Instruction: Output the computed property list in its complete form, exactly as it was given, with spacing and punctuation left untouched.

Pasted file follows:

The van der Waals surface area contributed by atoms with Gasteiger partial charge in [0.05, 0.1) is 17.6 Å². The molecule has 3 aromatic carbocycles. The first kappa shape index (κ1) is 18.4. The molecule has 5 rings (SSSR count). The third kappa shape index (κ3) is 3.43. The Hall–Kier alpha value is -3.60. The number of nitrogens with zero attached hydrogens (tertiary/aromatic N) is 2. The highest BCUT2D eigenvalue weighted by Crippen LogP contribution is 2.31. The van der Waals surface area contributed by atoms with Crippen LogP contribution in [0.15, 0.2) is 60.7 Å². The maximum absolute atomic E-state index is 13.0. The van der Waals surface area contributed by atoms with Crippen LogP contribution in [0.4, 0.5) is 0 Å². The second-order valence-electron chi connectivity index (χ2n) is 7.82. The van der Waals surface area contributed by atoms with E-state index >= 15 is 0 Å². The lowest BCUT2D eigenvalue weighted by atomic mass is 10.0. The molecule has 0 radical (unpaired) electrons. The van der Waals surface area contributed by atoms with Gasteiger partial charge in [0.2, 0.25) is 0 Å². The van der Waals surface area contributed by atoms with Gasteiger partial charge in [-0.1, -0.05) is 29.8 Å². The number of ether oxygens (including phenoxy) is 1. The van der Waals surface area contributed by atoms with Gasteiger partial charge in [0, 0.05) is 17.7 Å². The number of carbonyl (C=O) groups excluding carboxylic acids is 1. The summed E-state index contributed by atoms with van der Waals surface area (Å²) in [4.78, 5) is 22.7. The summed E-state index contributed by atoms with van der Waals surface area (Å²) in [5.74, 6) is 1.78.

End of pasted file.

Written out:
The van der Waals surface area contributed by atoms with Gasteiger partial charge in [0.05, 0.1) is 17.6 Å². The molecule has 3 aromatic carbocycles. The first kappa shape index (κ1) is 18.4. The molecule has 5 rings (SSSR count). The third kappa shape index (κ3) is 3.43. The Hall–Kier alpha value is -3.60. The number of nitrogens with zero attached hydrogens (tertiary/aromatic N) is 2. The highest BCUT2D eigenvalue weighted by Crippen LogP contribution is 2.31. The van der Waals surface area contributed by atoms with Crippen LogP contribution in [0.15, 0.2) is 60.7 Å². The maximum absolute atomic E-state index is 13.0. The van der Waals surface area contributed by atoms with Crippen LogP contribution in [0.4, 0.5) is 0 Å². The second-order valence-electron chi connectivity index (χ2n) is 7.82. The van der Waals surface area contributed by atoms with E-state index >= 15 is 0 Å². The lowest BCUT2D eigenvalue weighted by atomic mass is 10.0. The molecule has 0 radical (unpaired) electrons. The van der Waals surface area contributed by atoms with Gasteiger partial charge in [0.2, 0.25) is 0 Å². The van der Waals surface area contributed by atoms with Gasteiger partial charge in [-0.1, -0.05) is 29.8 Å². The number of ether oxygens (including phenoxy) is 1. The van der Waals surface area contributed by atoms with Gasteiger partial charge in [0, 0.05) is 17.7 Å². The number of carbonyl (C=O) groups excluding carboxylic acids is 1. The summed E-state index contributed by atoms with van der Waals surface area (Å²) in [4.78, 5) is 22.7. The summed E-state index contributed by atoms with van der Waals surface area (Å²) in [5.74, 6) is 1.78.